Vulnerability can be daunting. It’s often easier to focus on superficial achievements than deeply rooted insecurities. Letting others in is like opening a door. But exposing ourselves, sharing our struggles, failures, and emotionally vulnerable moments? That can be truly terrifying.
But I’m here to tell you that truly exceptional personal statements often contain a touch of vulnerability. I believe that vulnerability is where the magic happens. Where the path of vulnerability may lead is unpredictable, but there’s a good chance it will take you somewhere intriguing.
Thankfully, there are several ways to introduce vulnerability into your essay, and not all of them require you to share that mortifying story from scout camp.
Four Ways to Use Vulnerability Productively in Your Personal Statement
- Share something that you fear others will judge you for.
Sometimes, we fear that revealing something about ourselves will leave us feeling isolated, embarrassed, or unloved. However, I’ve found that vulnerability often has the opposite effect. When we share our regrets, insecurities, and ambitious dreams for the future, we often find common ground that binds us in understanding.
Are you ashamed of something a family member did? It happens. Disappointed because you didn’t fulfill a promise? Been there. Scared of appearing foolish? Isn’t that the essence of our early adolescent years? If you’re unsure where to start, think about the topics you usually avoid. What subjects do you only discuss with your closest friends? Are you somewhat comfortable writing about these issues?
Frequent areas of vulnerability include challenging family relationships, health concerns, frequent relocations or immigration, identity struggles, shortcomings, mistakes, and moral or ethical dilemmas.
If you’re not certain you’re ready to write about these topics, think about some of your favorite movies or books. Often, it’s the acts of vulnerability that draw us in and remind us of our shared humanity. Being vulnerable is a brave and impactful choice.
2.Describe an unresolved or seemingly insurmountable challenge.
You don’t have to only share parts of yourself that you fully understand; you can also share the parts you’re still figuring out. This can reveal a lot about who you are and how you perceive the world.
Where can you find your own unresolved challenges and contradictions? Often, these stem from a clash of important values. For example, my desire to support local, independent businesses (value: community) conflicts with my love for the convenience of Amazon Prime’s delivery service (values: freedom and convenience).
Why does this matter? This concept of conflicting values is the root of drama. There’s no drama if you dislike X but love Y. The drama comes when you love two things that are in opposition. There’s no drama if I prefer shopping locally and hate opening packages, as the solution is simple: don’t order from Amazon. But there is drama when I love the thrill of unboxing budget-friendly exercise socks, but also want to support the local shoe shop on my street. In your essay, these kinds of conflicts can create productive tension.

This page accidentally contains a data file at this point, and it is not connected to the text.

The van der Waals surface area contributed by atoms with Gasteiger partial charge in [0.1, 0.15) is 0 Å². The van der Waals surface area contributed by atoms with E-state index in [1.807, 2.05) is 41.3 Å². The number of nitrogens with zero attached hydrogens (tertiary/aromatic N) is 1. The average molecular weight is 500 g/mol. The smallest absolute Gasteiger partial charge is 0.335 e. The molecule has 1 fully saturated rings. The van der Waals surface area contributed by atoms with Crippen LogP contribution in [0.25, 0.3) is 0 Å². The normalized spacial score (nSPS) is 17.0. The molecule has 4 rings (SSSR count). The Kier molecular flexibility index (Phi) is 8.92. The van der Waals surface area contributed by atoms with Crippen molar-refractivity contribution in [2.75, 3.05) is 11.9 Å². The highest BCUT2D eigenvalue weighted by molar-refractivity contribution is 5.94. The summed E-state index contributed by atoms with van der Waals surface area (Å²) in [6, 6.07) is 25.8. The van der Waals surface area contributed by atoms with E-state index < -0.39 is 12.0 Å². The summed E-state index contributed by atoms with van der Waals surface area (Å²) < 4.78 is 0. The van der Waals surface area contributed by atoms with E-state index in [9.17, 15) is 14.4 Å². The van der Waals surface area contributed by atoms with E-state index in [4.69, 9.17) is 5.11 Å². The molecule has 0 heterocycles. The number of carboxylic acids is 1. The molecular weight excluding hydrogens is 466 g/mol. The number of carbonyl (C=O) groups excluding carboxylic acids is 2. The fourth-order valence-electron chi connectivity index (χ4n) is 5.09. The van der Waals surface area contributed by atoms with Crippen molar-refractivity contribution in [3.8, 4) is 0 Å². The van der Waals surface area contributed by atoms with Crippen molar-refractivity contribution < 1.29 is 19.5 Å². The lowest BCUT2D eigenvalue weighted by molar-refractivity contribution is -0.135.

How can you identify these conflicts in yourself? Think about which of your core values sometimes clash. Can you uphold your integrity while taking risks? Can you listen attentively while also sharing your own story? Can you embrace your identity as a first-generation American while also assimilating into American culture?
Sometimes, we encounter conflicts that are not just unresolved, but seemingly insurmountable. This can be truly extraordinary.
3.Obsess over something you love that is a bit unconventional.
I’m not talking about your interest in volunteering or team sports. I’m referring to the things you love that not everyone “gets.”
Why does this show vulnerability? It takes courage to express your passions, especially if what you love is considered nerdy by some. For instance, I’m a self-proclaimed nerd for college essays, board games, and wordplay.
However, you can proudly proclaim, “I LOVE CODING!” and there will be people who appreciate you for it.
The key, however, is that you cannot simply say, “I love coding so much.” You must ensure that your essay reveals core values, includes insightful “so what” moments, and is well written.
4. Discuss a challenge or failure without offering a solution.
It’s tempting to wrap things up neatly with a bow. For example:
This is how I learned to trust myself and my instincts.
“…but it all worked out because that’s how I got to where I am now.”
“However, everything worked out for the best because…”
But life isn’t always like that.
One of my all-time favorite essays describes how the author’s after-school tutoring program failed to help one of the students. He details everything he did to support this student and how, in the end, the student dropped out of school.
This is the concluding paragraph: “This wasn’t Alex’s fault. It was mine. I had failed as a teacher. Because, at the end of the day, our goal was simple: get these kids out of Chicago’s hood. ‘Achieve First’ was their ticket to a new world of education and accomplishment. I was a guide on that path. But for Alex, I had failed. And that’s a heavy burden.” That’s it.
No tidy resolution, no casual “here’s what I learned”. Nevertheless, I learned a great deal about this student’s core values — his dedication to social justice, helping others, and addressing tough questions — and the essay is filled with insightful “so what” moments.
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